3D is getting a credibility boost thanks to attention from the OB sector, with several companies reporting upcoming 3D shoots over the summer. The trucks seem more than capable of handling it too. “We can go and do 3D tomorrow,” says Bass.
But again, the weak link is the cameras. “In theory, it’s easy to throw a load of converters into a truck and do it that way. The camera side is the hard part,” adds Yeowart.
Elsewhere, there are predictions of wholly RAM-based memory and more web-based remote editing, which would mean fewer onsite personnel.
Phil Aspden, SIS LIVE head of commercial, outside broadcasts, says: “I can see that in the future, the OB truck will simply become an IT-based media hub combining inputs from multiple sources, including local cameras and remote archives. Realtime access to this content will be provided either within the truck or remotely, with directors able to cut the programme from the comfort of their own homes and editors able to manage multiple broadcasts simultaneously.”
On the production side, there’s an increase in demand for high-spec’d smaller vehicles to work in areas with access problems, such as Arqiva’s new six-camera HDOB6 vehicle.
On the whole, business across the OB sector seems to be holding up well despite the downturn. Arena, for example, is expecting to achieve 15% growth this year (albeit down from 40% last year)
The big multi-year sports contracts confer a degree of stability (though bids for one-off events in slacker periods are becoming increasingly competitive).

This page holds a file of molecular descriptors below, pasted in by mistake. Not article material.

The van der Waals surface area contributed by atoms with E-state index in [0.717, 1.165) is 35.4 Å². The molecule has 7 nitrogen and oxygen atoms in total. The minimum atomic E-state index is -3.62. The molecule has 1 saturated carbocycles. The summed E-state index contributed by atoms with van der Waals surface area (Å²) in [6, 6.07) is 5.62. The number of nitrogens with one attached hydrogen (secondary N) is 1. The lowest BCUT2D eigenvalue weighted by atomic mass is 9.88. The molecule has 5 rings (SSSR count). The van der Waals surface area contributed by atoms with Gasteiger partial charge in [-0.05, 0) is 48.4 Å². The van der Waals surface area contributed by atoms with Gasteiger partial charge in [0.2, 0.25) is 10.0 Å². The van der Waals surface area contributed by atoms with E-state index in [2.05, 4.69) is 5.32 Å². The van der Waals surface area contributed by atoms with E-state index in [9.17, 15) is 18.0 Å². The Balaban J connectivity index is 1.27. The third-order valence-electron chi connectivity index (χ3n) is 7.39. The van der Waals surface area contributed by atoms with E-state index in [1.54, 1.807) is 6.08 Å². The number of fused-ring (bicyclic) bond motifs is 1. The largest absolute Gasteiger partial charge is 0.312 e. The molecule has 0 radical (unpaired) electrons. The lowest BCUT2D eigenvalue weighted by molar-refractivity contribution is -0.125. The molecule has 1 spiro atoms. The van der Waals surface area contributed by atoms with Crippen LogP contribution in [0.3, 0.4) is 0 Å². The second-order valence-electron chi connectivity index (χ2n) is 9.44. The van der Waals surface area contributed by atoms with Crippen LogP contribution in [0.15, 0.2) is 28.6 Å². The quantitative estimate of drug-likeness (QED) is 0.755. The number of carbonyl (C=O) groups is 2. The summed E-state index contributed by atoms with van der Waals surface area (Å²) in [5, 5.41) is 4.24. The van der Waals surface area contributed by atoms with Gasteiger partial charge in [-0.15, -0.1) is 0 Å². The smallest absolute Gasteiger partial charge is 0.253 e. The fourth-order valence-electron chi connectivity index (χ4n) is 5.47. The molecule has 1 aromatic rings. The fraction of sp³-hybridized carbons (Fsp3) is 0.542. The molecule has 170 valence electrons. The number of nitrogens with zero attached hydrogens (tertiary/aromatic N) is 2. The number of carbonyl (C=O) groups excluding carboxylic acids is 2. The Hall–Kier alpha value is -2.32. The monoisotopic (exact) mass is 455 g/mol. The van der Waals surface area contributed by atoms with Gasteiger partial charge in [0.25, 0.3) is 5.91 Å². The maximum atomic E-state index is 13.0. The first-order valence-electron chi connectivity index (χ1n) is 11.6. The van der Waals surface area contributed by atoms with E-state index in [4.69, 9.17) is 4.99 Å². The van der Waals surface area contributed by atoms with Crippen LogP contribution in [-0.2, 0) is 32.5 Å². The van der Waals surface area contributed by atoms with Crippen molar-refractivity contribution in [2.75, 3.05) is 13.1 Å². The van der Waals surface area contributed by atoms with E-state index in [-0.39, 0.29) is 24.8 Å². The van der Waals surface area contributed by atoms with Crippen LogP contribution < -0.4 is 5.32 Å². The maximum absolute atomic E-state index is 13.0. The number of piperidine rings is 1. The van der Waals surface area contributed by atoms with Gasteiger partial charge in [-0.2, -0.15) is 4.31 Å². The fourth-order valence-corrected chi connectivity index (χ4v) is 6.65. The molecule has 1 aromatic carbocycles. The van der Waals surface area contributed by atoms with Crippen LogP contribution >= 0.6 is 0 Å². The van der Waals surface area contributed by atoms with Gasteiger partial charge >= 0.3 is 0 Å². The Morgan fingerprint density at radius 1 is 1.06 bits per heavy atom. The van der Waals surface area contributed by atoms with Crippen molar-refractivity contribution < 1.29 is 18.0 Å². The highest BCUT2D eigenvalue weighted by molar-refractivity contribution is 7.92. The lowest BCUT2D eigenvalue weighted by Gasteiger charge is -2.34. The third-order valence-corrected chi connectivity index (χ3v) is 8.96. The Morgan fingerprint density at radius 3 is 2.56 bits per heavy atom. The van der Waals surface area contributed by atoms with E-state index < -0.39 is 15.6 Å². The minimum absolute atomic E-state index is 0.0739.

While production companies are getting squeezed and there is always downward pressure on rates, OB has been run along very lean lines for several years and even those within the sector acknowledge that there’s not much left to trim. However, Aspden sounds a note of caution. “In the last few years, most OB companies have changed hands, and there are definite signs that these new owners are growing impatient to see a return on their investment,” he comments.
“I think further consolidation in the market is inevitable, with fewer OB companies operating out of the UK by the end of this year.”
OB takes flight flypacks
Flypacks are allowing OB companies to increasingly compete on the global stage and cover worldwide events without incurring the astronomical fees of transporting a complete truck (it can cost $50k to send a truck by ship to the Middle East).
Essentially, they are modular, rack-mounted systems that replicate the functionality if not the ergonomics of a modern truck. NEP Vision’s flypack kit, for example, features a choice of 20 different vision switchers, seven different video routers, and has been deployed at shoots ranging from the Olympics to Hell’s Kitchen.
Flypacks also allow greater flexibility when it comes to ease of access. “Reality shows are great users of flypack systems, as they can be customised to fit anywhere, especially when the venue can vary in size from a semi-detached house in Canterbury to the Civic Hall in London,” says CTV OB managing director Barry Johnstone.
“The basic design issue with a flypack is finding the right balance between modularity and flexibility of configuration,” says Phil Aspden, head of commercial, outside broadcasts at SIS LIVE. “Big chunks of equipment are heavy and thus difficult and expensive to transport but have the advantage of rapid set-up. Small component-based flypacks can be easier to transport and more highly configurable but take an age to set up.”
Flypacks are perhaps evolving even faster than trucks. “We’re finding [flypacks have] got a lot more sophisticated and are now geared around EVS and setting up a complete server system onsite that other firms bolt onto,” says Presteigne Charter chief executive Mike Ransome. “The demand’s strong too. Next year’s World Cup is likely to be the largest fly-away ever, with all nine stadiums out there covered by fly-aways.”